King George II Family Tree (1683-1760)

King George II Family Tree

King George II Family Tree showing:

  • King
    George I
    1660 – 1727
    Sophia Dorothea
    of Celle
    1666 – 1726
    • Princess
      1687 – 1757
    • KING
      1683 – 1760
      Caroline of
      1683 – 1737
      • Frederick
        Prince of Wales
        1707 – 1751
      • Anne
        Princess Royal
        1709 – 1759
      • Princess
        1711 – 1786
      • Princess
        1713 – 1757
      • Prince
        George William
        1717 – 1718
      • William Duke
        of Cumberland
        1721 – 1765
      • Princess
        1723 – 1772
      • Princess
        1724 – 1751



Short Biography

Early Years

King George II was born on 30th October 1683 to George of Hanover and Sophia Dorothea at Schloss Herrenhausen, Hanover. He was the couple’s first child, his sister Sophia was born in 1685.

George’s parents were not close and both had extra-marital affairs. They divorced in 1694 and George’s mother was banished to the Castle of Ahlden and forbidden to remarry. It is believed that George never saw his mother again.

George began his education at the age of four years. He was schooled in German, English, Italian, genealogy and military history.

Marriage and Family

In 1705, negotiations began for George to marry Caroline of Ansbach. Thje couple married on 22nd August 1705 at Herrenhausen, Hanover, Germany. Their first child, Frederick Louis was born on 1st February 1707.

The couple had a further seven children:

Anne – born 2nd November 1709, she married William IV, Prince of Orange
Amelia born 10th June 1711, she did not marry
Caroline – born 10th June 1713, she did not marry
George William – born 13th November 1717, died aged 3 months
William Duke of Cumberland – born 26th April 1721, did not marry
Mary – born 5th March 1723, married Frederick II, Landgrave of Hesse-Kassel
Louisa – born 18th December 1724, married Frederick V, King of Denmark and Norway

George’s wife, Caroline of Ansbach, died on 20th November 1737. George was deeply saddened by her death.

George’s son and heir, Frederick Louis, died on 31st March 1751. His son, George, became heir to the throne.

Path to the British throne

In 1698 George’s father became Elector of Hanover. Two years later, George’s grandmother, Sophia became second in line to the British throne after Princess Anne’s son, William Duke of Gloucester died. In 1702 King William III died and his sister-in-law Anne took the British throne as Queen Anne. George’s grandmother became heir to the throne.

By 1705 it was thought unlikely that Queen Anne would produce an heir to the throne. In preparation for their accession to the British throne, George and his family were created British subjects.

On 28th May 1714, George’s grandmother died and George’s father, George of Hanover, became heir to the British throne. Three months later, George of Hanover became King George I of Britain after Queen Anne died without issue. George became heir to the throne and gained the titles Duke of Cornwall and Rothesay.

George’s father died on 11th June 1727 and George became King George II of Britain. He was crowned on 11th October 1727 at Westminster Abbey. ‘Zadok the Priest’ composed by Handel, was played at the Coronation and has been used for all coronations since.

George and his father sailed for England on 18th September. His wife and daughters joined him a month later. His eldest son, Frederick was left in Hanover to represent the family and hold their German interests.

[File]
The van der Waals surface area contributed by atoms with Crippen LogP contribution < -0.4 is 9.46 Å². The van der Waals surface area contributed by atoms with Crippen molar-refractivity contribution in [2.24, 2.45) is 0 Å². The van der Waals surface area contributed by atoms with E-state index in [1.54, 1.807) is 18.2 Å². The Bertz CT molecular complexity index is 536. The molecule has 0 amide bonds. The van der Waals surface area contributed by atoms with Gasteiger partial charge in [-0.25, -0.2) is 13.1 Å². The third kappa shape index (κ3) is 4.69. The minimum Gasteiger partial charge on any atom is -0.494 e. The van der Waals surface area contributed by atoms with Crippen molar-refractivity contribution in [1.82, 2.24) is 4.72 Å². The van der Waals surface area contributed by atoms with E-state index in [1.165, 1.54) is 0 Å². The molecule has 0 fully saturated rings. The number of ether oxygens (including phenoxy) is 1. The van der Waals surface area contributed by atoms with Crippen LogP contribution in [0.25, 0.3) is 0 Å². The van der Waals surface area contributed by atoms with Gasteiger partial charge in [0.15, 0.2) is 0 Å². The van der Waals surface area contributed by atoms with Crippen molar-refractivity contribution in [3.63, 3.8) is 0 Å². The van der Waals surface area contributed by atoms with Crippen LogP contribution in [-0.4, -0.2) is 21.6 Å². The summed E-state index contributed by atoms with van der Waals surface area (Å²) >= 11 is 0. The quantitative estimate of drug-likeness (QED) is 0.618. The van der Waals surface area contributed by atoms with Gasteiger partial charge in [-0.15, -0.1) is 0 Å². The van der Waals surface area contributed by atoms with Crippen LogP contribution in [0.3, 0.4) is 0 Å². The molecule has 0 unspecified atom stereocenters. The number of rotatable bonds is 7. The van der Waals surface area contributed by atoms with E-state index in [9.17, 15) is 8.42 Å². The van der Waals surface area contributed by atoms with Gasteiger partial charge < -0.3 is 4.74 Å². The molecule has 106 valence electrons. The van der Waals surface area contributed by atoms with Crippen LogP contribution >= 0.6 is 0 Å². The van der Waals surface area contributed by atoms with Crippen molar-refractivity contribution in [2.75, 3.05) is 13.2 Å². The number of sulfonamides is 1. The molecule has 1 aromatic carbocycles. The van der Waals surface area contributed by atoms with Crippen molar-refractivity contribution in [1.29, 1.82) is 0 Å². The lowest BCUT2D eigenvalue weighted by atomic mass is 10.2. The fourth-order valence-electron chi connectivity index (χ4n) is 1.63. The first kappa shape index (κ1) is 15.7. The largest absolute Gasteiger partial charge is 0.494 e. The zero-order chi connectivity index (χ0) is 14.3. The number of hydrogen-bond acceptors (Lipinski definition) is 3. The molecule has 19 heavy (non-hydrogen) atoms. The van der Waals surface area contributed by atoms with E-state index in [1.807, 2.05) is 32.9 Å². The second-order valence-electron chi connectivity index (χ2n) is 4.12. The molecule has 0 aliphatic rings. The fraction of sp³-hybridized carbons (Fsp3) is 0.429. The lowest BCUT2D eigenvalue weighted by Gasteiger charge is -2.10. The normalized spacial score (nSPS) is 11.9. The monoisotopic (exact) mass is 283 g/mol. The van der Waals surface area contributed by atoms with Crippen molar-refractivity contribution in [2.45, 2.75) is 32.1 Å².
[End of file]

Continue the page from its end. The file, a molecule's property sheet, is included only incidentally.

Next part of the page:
Jacobite Rebellions

The Hanoverians had acceded to the throne because they were the nearest Protestant relatives to Queen Anne. However, many believed that the throne should pass to Anne’s Catholic half brother, James Francis Stuart, son of King James II and Mary of Modena. They called themselves Jacobites.

The first rebellion took place in September 1715 when John Erskine, Earl of Mar raised the standard of James III of England VIII of Scotland. The Duke of Argyll was given charge of royalist forces. Unable to make significant gains, the rebellion failed.

In 1719, the Jacobites rose again but were quickly defeated at the Battle of Glenshiel.

In July 1745, Charles Edward Stuart, son of James Francis, known as Bonnie Prince Charlie, landed in Scotland determined to gain support and depose George II.

The Jacobites rose again and defeated the Royalist army at the battle of Prestopans in September 1745. However, six months later the Royalists led by William Duke of Cumberland scored a decisive victory at the Battle of Culloden, 16th April 1746.

Charles Edward Stuart fled the battlefield and left for France.

South Sea Bubble

The South Sea Company was founded to deal with the debt caused by George’s war with France. The new company took on three-fifths of the British National debt. The company then sought to generate income by trading in slaves.

Shares in the company rose at a phenomenal rate rising to over £1000. Many people decided to quit while ahead and sold their shares. This caused the price of the shares to fall drastically, within 3 months they had fallen to £150. Huge numbers of people lost money and laid the blame with the King and government.

Other notable events during the life and reign of King George II

Robert Walpole became first Prime Minister of Britain – 1721
War of Jenkin’s Ear – 1739
War of Austrian Succession 1740 – 1748
Battle of Dettingen – 27th June 1743 – George personally led British troops on the battlefield – the last monarch to do so
Seven Years War – 1756 – 1763

King George II died on 25th October 1760 following an aortic aneurysm. He was succeeded by his grandson, George, who became King George III.


Published Dec 14 , 2021 @ 11:07 pm – Updated – Apr 4, 2024 @ 11:39 am

Harvard Reference for King George II Family Tree:

Heather Y Wheeler. (2021 – ). King George II Family Tree (1683-1760). Available: Last accessed July 13th, 2024